GCs have to take mediation more seriously

Jul,30 2019

by Geeta Thakerar

 

For many in-house counsel, the concept of mediation being reflected in transactional documents is considered very much a 'boilerplate' provision to which little if no consideration is given to how this will apply in practice. Sometimes no specific mention is even made of mediation - references are made to a governing law clause only. The last thing parties to a transaction wish to contemplate is the 'disaster scenario' or what happens if a dispute or disagreement occurs. It is common for in-house counsel drafting the contracts in the first place not to have a litigation/dispute resolution background. Accordingly, they often lack this perspective. Better use of the model clauses now available is therefore of importance. In-house counsels need to be aware of this and know where to find them. 

Many contracts have multi-tier dispute resolution clauses in the hope that disagreements can be resolved at the early stages by use of an internal company management dispute resolution process. However, the jury is out on how successful this internal process really is, absent a skilled experienced independent mediator’s intervention.

In many jurisdictions across the world, mediation is gathering traction to settle pre-litigation disputes, cases on appeal and actively litigated cases. As a matter of judicial policy, often courts will mandate that parties engage in some form of alternative dispute resolution. This often includes mediation and some sort of early neutral evaluation. Often the issues in dispute can be narrowed down through this process. This will allow the ongoing dispute to focus on more material matters that remain unresolved.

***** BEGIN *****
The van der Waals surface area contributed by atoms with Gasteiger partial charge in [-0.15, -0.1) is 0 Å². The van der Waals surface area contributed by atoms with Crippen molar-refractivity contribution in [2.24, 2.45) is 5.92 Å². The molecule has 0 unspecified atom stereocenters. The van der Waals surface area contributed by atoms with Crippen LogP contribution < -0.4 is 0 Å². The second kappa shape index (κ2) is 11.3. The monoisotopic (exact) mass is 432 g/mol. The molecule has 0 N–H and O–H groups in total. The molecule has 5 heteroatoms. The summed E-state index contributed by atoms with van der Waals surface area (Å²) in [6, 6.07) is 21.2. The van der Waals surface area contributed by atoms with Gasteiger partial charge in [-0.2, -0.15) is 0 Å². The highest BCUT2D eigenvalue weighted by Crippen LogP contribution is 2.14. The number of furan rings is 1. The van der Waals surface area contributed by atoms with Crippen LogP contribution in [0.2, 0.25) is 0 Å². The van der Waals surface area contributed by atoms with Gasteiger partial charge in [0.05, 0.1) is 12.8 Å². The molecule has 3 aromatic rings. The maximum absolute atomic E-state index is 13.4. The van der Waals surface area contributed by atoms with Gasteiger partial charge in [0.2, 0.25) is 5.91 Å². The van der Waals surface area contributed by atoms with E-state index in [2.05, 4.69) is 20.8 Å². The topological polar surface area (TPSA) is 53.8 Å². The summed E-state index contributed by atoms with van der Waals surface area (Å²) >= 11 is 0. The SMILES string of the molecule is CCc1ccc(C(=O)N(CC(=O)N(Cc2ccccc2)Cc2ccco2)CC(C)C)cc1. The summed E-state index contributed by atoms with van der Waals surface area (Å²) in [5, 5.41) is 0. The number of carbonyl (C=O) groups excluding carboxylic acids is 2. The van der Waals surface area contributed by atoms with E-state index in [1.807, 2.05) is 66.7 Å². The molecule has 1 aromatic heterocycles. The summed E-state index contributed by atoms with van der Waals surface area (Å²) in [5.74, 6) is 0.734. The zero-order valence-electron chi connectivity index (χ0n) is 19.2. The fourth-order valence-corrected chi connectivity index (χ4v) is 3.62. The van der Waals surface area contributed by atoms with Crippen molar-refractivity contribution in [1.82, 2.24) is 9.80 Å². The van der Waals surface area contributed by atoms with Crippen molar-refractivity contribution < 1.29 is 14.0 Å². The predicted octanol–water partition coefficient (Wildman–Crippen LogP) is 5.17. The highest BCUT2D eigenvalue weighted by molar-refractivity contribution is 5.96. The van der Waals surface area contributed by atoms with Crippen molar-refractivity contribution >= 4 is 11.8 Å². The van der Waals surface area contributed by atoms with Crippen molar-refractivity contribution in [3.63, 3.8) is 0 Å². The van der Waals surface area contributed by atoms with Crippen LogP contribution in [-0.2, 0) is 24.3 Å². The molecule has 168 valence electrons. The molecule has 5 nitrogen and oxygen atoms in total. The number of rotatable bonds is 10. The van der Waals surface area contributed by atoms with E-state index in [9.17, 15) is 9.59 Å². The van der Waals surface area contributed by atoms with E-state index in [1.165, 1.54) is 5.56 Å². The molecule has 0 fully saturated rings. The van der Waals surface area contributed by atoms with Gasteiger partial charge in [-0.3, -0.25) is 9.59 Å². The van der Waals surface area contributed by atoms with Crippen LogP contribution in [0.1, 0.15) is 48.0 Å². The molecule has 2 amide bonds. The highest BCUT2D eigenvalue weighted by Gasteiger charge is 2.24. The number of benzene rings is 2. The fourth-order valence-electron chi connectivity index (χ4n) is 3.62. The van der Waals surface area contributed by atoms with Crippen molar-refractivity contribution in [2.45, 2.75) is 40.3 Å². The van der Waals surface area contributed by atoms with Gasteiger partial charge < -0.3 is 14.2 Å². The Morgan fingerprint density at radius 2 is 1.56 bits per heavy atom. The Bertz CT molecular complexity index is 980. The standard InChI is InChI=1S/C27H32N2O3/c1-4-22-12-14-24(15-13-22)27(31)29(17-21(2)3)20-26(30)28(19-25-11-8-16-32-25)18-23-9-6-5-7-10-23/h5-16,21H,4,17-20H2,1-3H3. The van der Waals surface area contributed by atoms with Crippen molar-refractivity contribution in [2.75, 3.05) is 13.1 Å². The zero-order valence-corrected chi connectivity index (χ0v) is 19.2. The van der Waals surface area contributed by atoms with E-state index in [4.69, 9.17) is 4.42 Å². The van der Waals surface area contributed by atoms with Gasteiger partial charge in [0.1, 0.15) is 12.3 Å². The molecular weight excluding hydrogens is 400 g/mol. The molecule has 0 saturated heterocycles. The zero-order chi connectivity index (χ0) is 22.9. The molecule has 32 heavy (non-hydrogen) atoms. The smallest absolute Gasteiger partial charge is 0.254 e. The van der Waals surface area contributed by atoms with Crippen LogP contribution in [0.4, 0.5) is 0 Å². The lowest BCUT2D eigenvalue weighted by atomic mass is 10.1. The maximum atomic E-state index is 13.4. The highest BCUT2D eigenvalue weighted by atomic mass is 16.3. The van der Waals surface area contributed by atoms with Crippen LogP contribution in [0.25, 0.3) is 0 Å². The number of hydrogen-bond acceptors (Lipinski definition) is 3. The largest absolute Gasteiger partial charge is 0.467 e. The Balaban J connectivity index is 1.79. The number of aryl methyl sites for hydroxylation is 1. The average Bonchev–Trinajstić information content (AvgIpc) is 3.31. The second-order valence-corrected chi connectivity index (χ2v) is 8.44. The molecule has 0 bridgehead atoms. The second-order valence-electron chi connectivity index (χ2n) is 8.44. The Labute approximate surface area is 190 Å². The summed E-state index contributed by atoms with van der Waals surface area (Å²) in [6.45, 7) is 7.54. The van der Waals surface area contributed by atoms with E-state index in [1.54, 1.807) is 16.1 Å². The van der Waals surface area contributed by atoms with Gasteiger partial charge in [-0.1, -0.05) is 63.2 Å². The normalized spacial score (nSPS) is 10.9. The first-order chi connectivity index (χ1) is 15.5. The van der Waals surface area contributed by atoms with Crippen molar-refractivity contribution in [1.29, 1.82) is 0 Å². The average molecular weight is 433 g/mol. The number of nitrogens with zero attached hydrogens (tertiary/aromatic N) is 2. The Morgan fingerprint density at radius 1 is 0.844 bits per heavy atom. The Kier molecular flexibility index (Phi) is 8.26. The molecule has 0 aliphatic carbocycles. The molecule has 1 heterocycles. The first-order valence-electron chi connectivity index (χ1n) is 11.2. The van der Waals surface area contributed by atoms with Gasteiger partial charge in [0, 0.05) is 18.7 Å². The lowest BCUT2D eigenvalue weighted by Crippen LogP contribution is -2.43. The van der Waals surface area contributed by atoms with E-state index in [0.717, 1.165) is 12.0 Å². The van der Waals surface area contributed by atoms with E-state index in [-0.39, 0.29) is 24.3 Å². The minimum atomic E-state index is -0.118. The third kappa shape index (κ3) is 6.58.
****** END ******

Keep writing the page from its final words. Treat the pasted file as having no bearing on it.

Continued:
The Mediation Act was enacted in Singapore a few years ago and the forthcoming Singapore Convention on Mediation was ratified by the UN General Assembly in December 2018. The Singapore Convention on Mediation is slated to be the equivalent of the New York Convention for Arbitration. The Convention will be signed in Singapore in August 2019.

Under the Mediation Act, one can, with the consent of all the other parties to a mediated settlement agreement, apply to record the agreement as a court order, which can then be enforced in the same manner as a judgment. Under the Singapore Convention on Mediation, enforcement of international commercial mediated settlement agreements within signatory countries will be possible. This is a critical embellishment to mediation as a process especially for multi-jurisdictional disputes.

Given this developing back drop the question is whether to mediate or not to mediate? I think going forward there will be a natural gravitation towards mediation as part of the ordinary course for parties and in-house counsel. It is only a question of time. The rising costs of litigation and arbitration respectively, the amount of time proceedings can often take coupled with the sour taste often left post proceedings, will create an opportunity for mediation to have a more compelling role.

While the concepts of mediation have been around for centuries and culturally are second nature to people in Asia, these recent developments provide an opportunity to resolve disputes in a less adversarial setting than courts or arbitration. Both the Mediation Act and the upcoming Singapore Mediation Convention provide parties with an enhanced set of options. Parties, through mediation, stand a better chance to both manage and preserve their commercial relationship, avoiding acrimony during that relationship. It also provides a cost-effective route to dispute resolution. The reality is that many disputes can be resolved during early stages and have a good chance to succeed if facilitated by the right type of intervention. Often, a trained and independent mediator can be very impactful and effective.